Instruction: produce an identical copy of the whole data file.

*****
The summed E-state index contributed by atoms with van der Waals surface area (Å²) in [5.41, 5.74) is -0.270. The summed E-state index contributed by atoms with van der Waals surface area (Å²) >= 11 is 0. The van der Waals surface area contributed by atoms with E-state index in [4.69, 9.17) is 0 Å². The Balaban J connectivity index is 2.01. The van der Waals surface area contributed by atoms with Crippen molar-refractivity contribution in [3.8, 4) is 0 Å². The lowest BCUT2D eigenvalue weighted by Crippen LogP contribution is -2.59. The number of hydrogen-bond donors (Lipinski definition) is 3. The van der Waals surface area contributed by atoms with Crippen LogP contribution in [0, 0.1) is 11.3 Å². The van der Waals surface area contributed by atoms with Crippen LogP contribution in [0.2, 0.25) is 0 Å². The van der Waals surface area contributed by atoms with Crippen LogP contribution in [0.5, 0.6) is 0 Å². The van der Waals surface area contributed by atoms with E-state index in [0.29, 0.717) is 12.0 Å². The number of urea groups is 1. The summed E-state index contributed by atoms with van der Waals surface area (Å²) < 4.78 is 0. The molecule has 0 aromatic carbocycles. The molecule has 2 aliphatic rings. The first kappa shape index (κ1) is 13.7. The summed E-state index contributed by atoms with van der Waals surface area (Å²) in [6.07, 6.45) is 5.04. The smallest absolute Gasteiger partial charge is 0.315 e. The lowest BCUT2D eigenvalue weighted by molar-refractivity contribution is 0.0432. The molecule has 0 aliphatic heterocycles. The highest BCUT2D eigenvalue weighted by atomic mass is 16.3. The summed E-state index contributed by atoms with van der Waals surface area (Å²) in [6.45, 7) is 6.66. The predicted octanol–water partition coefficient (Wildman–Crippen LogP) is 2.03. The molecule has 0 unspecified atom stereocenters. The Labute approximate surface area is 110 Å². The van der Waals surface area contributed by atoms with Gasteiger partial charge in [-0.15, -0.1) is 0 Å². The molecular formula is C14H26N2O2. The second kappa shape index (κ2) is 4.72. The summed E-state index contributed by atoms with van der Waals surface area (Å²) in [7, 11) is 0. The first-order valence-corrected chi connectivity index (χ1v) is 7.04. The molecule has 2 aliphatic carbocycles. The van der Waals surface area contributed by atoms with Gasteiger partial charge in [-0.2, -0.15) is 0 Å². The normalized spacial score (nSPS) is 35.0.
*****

The summed E-state index contributed by atoms with van der Waals surface area (Å²) in [5.41, 5.74) is -0.270. The summed E-state index contributed by atoms with van der Waals surface area (Å²) >= 11 is 0. The van der Waals surface area contributed by atoms with E-state index in [4.69, 9.17) is 0 Å². The Balaban J connectivity index is 2.01. The van der Waals surface area contributed by atoms with Crippen molar-refractivity contribution in [3.8, 4) is 0 Å². The lowest BCUT2D eigenvalue weighted by Crippen LogP contribution is -2.59. The number of hydrogen-bond donors (Lipinski definition) is 3. The van der Waals surface area contributed by atoms with Crippen LogP contribution in [0, 0.1) is 11.3 Å². The van der Waals surface area contributed by atoms with Crippen LogP contribution in [0.2, 0.25) is 0 Å². The van der Waals surface area contributed by atoms with Crippen LogP contribution in [0.5, 0.6) is 0 Å². The van der Waals surface area contributed by atoms with E-state index in [0.29, 0.717) is 12.0 Å². The number of urea groups is 1. The summed E-state index contributed by atoms with van der Waals surface area (Å²) < 4.78 is 0. The molecule has 0 aromatic carbocycles. The molecule has 2 aliphatic rings. The first kappa shape index (κ1) is 13.7. The summed E-state index contributed by atoms with van der Waals surface area (Å²) in [6.07, 6.45) is 5.04. The smallest absolute Gasteiger partial charge is 0.315 e. The lowest BCUT2D eigenvalue weighted by molar-refractivity contribution is 0.0432. The molecule has 0 aliphatic heterocycles. The highest BCUT2D eigenvalue weighted by atomic mass is 16.3. The summed E-state index contributed by atoms with van der Waals surface area (Å²) in [6.45, 7) is 6.66. The predicted octanol–water partition coefficient (Wildman–Crippen LogP) is 2.03. The molecule has 0 unspecified atom stereocenters. The Labute approximate surface area is 110 Å². The van der Waals surface area contributed by atoms with Gasteiger partial charge in [-0.15, -0.1) is 0 Å². The molecular formula is C14H26N2O2. The second kappa shape index (κ2) is 4.72. The summed E-state index contributed by atoms with van der Waals surface area (Å²) in [7, 11) is 0. The first-order valence-corrected chi connectivity index (χ1v) is 7.04. The molecule has 2 aliphatic carbocycles. The van der Waals surface area contributed by atoms with Gasteiger partial charge in [-0.2, -0.15) is 0 Å². The normalized spacial score (nSPS) is 35.0.